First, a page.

Category Archives: Dominicans

Dominican Tertiaries professed, new members admitted

Fraternity of St Dominic New Haven April 29 April 2012.jpgMany of the religious orders have what is called a Third Order Laity, or some such name for the laity who are closely connected spiritually and morally to an Order and continue to live their lives according to the vocation they’ve been given: the single life, married life or secular priesthood.

As a point of comparison, the Benedictine monasteries have Oblates –I am one–, the Franciscans have the Secular Franciscan Order, the Jesuits have nothing (by design of Saint Ignatius) and the Dominicans have what’s called today, The Fraternity of Saint Dominic.
On Good Shepherd Sunday, April 29, the New Haven, CT Dominican laity at Saint Mary’s Church professed by vow several people and admitted 6 to the novitiate, a period of time of testing one’s vocation to the Fraternity and learning the Four Pillars of Dominican life (prayer, study, community and service).
May Saint Dominic richly bless these new sons and daughters.

Recognizing Christ’s Presence in healthcare in New York City

Sr Elaine and Card Wuerl.jpgAs I mentioned on Monday, we celebrated the feast of Saint Catherine of Siena at the New York City parish under her patronage with a solemn Mass offered by His Eminence, Donald Cardinal Wuerl, STD, archbishop of Washington. The Saint Catherine of Siena Award was bestowed on the Cardinal honoring him for his lifetime work for Catholic health care as was Sister Elaine Goodell, PBVM, for her 27 years as a Catholic chaplain at Memorial Sloan-Kettering Hospital. It is noteworthy that Sister Elaine began her ministry as a hospital chaplain at the age of 60 following a sabbatical from teaching music. This liturgical and professional observance was the Sixth Annual ceremony established by the Dominican Friars Healthcare Ministry of New York.

With a million dollar gift to the Pontifical Faculty of the Immaculate Conception (Dominican House of Studies) of Washington, DC, the Dominican Friars of Saint Catherine of Siena Priory (NYC) established the “Saint Catherine of Siena Chair of Catholic Health Care Ethics” with a bold plan for formation, education, and outreach for pastoral ministers, clergy and laity alike. The first holder of the Chair is Brother Ignatius Perkins, OP.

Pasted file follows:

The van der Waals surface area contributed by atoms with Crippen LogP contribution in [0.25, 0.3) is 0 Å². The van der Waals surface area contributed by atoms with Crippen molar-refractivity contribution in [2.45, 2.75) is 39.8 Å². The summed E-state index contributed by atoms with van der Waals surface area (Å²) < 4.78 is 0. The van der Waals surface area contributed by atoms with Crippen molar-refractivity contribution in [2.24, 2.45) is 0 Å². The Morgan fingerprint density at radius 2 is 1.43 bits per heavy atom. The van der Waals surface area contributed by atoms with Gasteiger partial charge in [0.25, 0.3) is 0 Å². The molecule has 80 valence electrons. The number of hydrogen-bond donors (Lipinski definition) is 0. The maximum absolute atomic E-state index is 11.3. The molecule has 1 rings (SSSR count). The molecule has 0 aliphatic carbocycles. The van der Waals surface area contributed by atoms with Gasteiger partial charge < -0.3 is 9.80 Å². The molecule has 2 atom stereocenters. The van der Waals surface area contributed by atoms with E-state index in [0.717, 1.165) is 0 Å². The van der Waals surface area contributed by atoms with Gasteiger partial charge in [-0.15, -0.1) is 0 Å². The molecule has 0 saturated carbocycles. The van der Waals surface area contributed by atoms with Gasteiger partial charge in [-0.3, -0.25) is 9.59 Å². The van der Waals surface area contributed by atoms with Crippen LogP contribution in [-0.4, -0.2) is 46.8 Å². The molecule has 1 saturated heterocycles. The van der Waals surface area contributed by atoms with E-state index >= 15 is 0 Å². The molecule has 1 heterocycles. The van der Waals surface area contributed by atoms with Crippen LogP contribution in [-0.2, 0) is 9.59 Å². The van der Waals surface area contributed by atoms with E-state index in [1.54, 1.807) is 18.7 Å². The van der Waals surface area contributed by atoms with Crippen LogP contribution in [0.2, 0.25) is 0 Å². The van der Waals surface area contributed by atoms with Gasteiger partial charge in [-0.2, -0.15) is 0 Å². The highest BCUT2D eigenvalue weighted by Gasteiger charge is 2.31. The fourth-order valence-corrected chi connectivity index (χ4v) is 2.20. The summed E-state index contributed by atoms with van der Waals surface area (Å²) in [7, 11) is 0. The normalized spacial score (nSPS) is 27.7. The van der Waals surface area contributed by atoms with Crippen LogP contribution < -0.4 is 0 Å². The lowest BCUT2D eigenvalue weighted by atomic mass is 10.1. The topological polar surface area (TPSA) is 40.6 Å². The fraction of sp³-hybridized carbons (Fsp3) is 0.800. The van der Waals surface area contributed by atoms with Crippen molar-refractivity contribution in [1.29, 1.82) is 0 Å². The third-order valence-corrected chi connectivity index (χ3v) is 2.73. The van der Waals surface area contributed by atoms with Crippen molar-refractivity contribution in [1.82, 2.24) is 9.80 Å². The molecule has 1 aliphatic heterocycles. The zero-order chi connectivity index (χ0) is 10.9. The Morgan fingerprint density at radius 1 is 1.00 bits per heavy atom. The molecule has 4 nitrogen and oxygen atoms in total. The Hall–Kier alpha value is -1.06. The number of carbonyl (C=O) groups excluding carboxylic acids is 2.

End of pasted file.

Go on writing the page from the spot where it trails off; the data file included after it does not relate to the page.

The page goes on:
Two media outlets have the story: Ron Lajoie writing for Catholic New York and NET TV.

Father Kevin O’Rourke, OP RIP

korcol.jpgEarlier today Dominican Father Kevin O’Rourke, 84, died following being stricken by a stroke.

Father Kevin was a member of the Dominican Province of Saint Albert the Great and a well-known professor and author on healthcare ethics.
Most recently Father Kevin was a member of the Saint Pius V Priory in Chicago.
May God be merciful to Father Kevin.
Saints Dominic, Thomas Aquinas and Catherine of Siena, pray for us.

New Prior of St Catherine of Siena Priory NYC

Juan-Diego Brunetta.jpgSeveral days ago the Dominican Friars of Saint Catherine of Siena Priory (NYC) elected Father Juan-Diego Brunetta, OP, as their new religious superior (their Father Prior).

Tonight at Mass, the new Conventual Prior made the Profession of Faith and took the Oath of Fidelity as is assuming an ecclesial office of the Church. 
Until recently, Father Juan-Diego was the Director of the Catholic Information Service at the Knights of Columbus (New Haven, CT). He earned the Doctorate in Canon Law at the Catholic University of America.
May the Lord and His Blessed Mother bless Father Juan-Diego’s new ministry. Besides being the Father Prior of the Dominican Friars, he’ll also assist Father Jordan in parochial ministry at Saint Catherine of Siena Church and in the Dominican Friars Healthcare Ministry.

Building a tithe barn to last 600 years

tithing barn at the monastery.jpgThe Dominican nuns at Our Lady of Grace Monastery (North Guilford, CT) lost their barn this past winter with the constant snow fall. The old barn collapsed under the weight of lots of snow –it’s poor, old legs couldn’t bear the torment of heavy snow and ice. But the monastery needs a barn.

Since the nuns have no sustained interaction with the outside world due to being papally enclosed, the ever competent grounds keeper and building supervisor, Ryan, decided to build an old fashion tithe barn that’s expected to last 600 years. No nails will be used to keep the building together. And, all the wood was harvested from the monastery property and trimmed to need by Ryan and a local friend who’s graciously sharing his equipment and time.

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About the author

Paul A. Zalonski is from New Haven, CT. He is a member of the Fraternity of Communion and Liberation, a Catholic ecclesial movement, and an Oblate of Saint Benedict. Contact Paul at paulzalonski[at]
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